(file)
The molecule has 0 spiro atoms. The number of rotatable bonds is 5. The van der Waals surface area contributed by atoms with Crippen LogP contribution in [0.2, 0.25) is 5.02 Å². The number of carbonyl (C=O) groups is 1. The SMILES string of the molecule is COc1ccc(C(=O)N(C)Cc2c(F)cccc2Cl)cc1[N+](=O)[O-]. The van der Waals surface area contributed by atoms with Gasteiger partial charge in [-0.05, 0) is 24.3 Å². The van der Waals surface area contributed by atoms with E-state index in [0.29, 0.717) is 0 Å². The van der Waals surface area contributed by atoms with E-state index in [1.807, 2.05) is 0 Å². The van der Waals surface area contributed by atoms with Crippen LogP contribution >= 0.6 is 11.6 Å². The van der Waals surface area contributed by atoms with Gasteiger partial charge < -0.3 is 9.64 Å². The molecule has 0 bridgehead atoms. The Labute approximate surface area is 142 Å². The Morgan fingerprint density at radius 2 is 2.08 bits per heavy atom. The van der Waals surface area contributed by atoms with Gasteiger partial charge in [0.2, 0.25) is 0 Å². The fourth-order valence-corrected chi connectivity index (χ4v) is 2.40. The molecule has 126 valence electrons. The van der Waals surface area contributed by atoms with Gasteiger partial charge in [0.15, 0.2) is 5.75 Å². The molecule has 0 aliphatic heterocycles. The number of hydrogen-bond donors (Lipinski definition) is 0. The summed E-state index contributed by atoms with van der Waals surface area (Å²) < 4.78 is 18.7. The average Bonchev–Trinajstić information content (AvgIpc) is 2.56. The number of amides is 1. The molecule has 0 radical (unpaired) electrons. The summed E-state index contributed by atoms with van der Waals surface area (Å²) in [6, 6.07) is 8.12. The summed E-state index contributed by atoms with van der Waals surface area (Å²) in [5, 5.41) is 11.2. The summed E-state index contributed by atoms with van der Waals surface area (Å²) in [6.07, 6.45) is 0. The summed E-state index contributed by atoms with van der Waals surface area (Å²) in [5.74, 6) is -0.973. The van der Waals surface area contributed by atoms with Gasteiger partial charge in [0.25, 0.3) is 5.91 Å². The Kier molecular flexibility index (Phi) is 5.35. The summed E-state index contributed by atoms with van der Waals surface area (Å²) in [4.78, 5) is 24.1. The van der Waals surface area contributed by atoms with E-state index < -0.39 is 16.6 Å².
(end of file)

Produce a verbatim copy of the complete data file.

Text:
The molecule has 0 spiro atoms. The number of rotatable bonds is 5. The van der Waals surface area contributed by atoms with Crippen LogP contribution in [0.2, 0.25) is 5.02 Å². The number of carbonyl (C=O) groups is 1. The SMILES string of the molecule is COc1ccc(C(=O)N(C)Cc2c(F)cccc2Cl)cc1[N+](=O)[O-]. The van der Waals surface area contributed by atoms with Gasteiger partial charge in [-0.05, 0) is 24.3 Å². The van der Waals surface area contributed by atoms with E-state index in [0.29, 0.717) is 0 Å². The van der Waals surface area contributed by atoms with E-state index in [1.807, 2.05) is 0 Å². The van der Waals surface area contributed by atoms with Crippen LogP contribution >= 0.6 is 11.6 Å². The van der Waals surface area contributed by atoms with Gasteiger partial charge < -0.3 is 9.64 Å². The molecule has 0 bridgehead atoms. The Labute approximate surface area is 142 Å². The Morgan fingerprint density at radius 2 is 2.08 bits per heavy atom. The van der Waals surface area contributed by atoms with Gasteiger partial charge in [0.2, 0.25) is 0 Å². The fourth-order valence-corrected chi connectivity index (χ4v) is 2.40. The molecule has 126 valence electrons. The van der Waals surface area contributed by atoms with Gasteiger partial charge in [0.15, 0.2) is 5.75 Å². The molecule has 0 aliphatic heterocycles. The number of hydrogen-bond donors (Lipinski definition) is 0. The summed E-state index contributed by atoms with van der Waals surface area (Å²) < 4.78 is 18.7. The average Bonchev–Trinajstić information content (AvgIpc) is 2.56. The number of amides is 1. The molecule has 0 radical (unpaired) electrons. The summed E-state index contributed by atoms with van der Waals surface area (Å²) in [6, 6.07) is 8.12. The summed E-state index contributed by atoms with van der Waals surface area (Å²) in [5, 5.41) is 11.2. The summed E-state index contributed by atoms with van der Waals surface area (Å²) in [6.07, 6.45) is 0. The summed E-state index contributed by atoms with van der Waals surface area (Å²) in [5.74, 6) is -0.973. The van der Waals surface area contributed by atoms with Gasteiger partial charge in [0.25, 0.3) is 5.91 Å². The Kier molecular flexibility index (Phi) is 5.35. The summed E-state index contributed by atoms with van der Waals surface area (Å²) in [4.78, 5) is 24.1. The van der Waals surface area contributed by atoms with E-state index < -0.39 is 16.6 Å².